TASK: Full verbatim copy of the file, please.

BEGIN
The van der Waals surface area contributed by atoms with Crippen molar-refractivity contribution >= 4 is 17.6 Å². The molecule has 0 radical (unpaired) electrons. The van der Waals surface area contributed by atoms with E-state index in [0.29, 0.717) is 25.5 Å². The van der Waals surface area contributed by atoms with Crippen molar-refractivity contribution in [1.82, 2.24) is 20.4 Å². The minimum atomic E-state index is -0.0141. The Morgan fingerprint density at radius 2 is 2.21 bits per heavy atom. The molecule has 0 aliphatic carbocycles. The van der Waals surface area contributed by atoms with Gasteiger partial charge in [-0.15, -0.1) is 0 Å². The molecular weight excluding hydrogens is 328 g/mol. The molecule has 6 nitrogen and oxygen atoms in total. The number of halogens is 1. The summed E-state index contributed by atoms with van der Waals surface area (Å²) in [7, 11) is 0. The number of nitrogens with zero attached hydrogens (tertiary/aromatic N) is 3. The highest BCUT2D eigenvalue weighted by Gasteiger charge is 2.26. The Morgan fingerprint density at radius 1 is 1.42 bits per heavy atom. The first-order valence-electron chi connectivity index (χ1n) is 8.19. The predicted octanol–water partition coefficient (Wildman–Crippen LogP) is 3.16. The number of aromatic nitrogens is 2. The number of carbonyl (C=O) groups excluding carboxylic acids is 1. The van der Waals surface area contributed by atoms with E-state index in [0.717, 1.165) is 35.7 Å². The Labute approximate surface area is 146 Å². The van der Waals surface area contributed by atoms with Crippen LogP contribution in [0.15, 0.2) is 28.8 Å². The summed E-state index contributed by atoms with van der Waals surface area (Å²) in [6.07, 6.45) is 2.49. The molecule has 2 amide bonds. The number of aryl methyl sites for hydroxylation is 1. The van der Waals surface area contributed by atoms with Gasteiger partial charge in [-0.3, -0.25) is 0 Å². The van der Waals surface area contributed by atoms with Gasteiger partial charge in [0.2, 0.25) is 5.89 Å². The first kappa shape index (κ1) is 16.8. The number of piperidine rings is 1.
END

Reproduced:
The van der Waals surface area contributed by atoms with Crippen molar-refractivity contribution >= 4 is 17.6 Å². The molecule has 0 radical (unpaired) electrons. The van der Waals surface area contributed by atoms with E-state index in [0.29, 0.717) is 25.5 Å². The van der Waals surface area contributed by atoms with Crippen molar-refractivity contribution in [1.82, 2.24) is 20.4 Å². The minimum atomic E-state index is -0.0141. The Morgan fingerprint density at radius 2 is 2.21 bits per heavy atom. The molecule has 0 aliphatic carbocycles. The van der Waals surface area contributed by atoms with Gasteiger partial charge in [-0.15, -0.1) is 0 Å². The molecular weight excluding hydrogens is 328 g/mol. The molecule has 6 nitrogen and oxygen atoms in total. The number of halogens is 1. The summed E-state index contributed by atoms with van der Waals surface area (Å²) in [7, 11) is 0. The number of nitrogens with zero attached hydrogens (tertiary/aromatic N) is 3. The highest BCUT2D eigenvalue weighted by Gasteiger charge is 2.26. The Morgan fingerprint density at radius 1 is 1.42 bits per heavy atom. The first-order valence-electron chi connectivity index (χ1n) is 8.19. The predicted octanol–water partition coefficient (Wildman–Crippen LogP) is 3.16. The number of aromatic nitrogens is 2. The number of carbonyl (C=O) groups excluding carboxylic acids is 1. The van der Waals surface area contributed by atoms with E-state index in [0.717, 1.165) is 35.7 Å². The Labute approximate surface area is 146 Å². The van der Waals surface area contributed by atoms with Crippen LogP contribution in [0.15, 0.2) is 28.8 Å². The summed E-state index contributed by atoms with van der Waals surface area (Å²) in [6.07, 6.45) is 2.49. The molecule has 2 amide bonds. The number of aryl methyl sites for hydroxylation is 1. The van der Waals surface area contributed by atoms with Gasteiger partial charge in [-0.3, -0.25) is 0 Å². The van der Waals surface area contributed by atoms with Gasteiger partial charge in [0.2, 0.25) is 5.89 Å². The first kappa shape index (κ1) is 16.8. The number of piperidine rings is 1.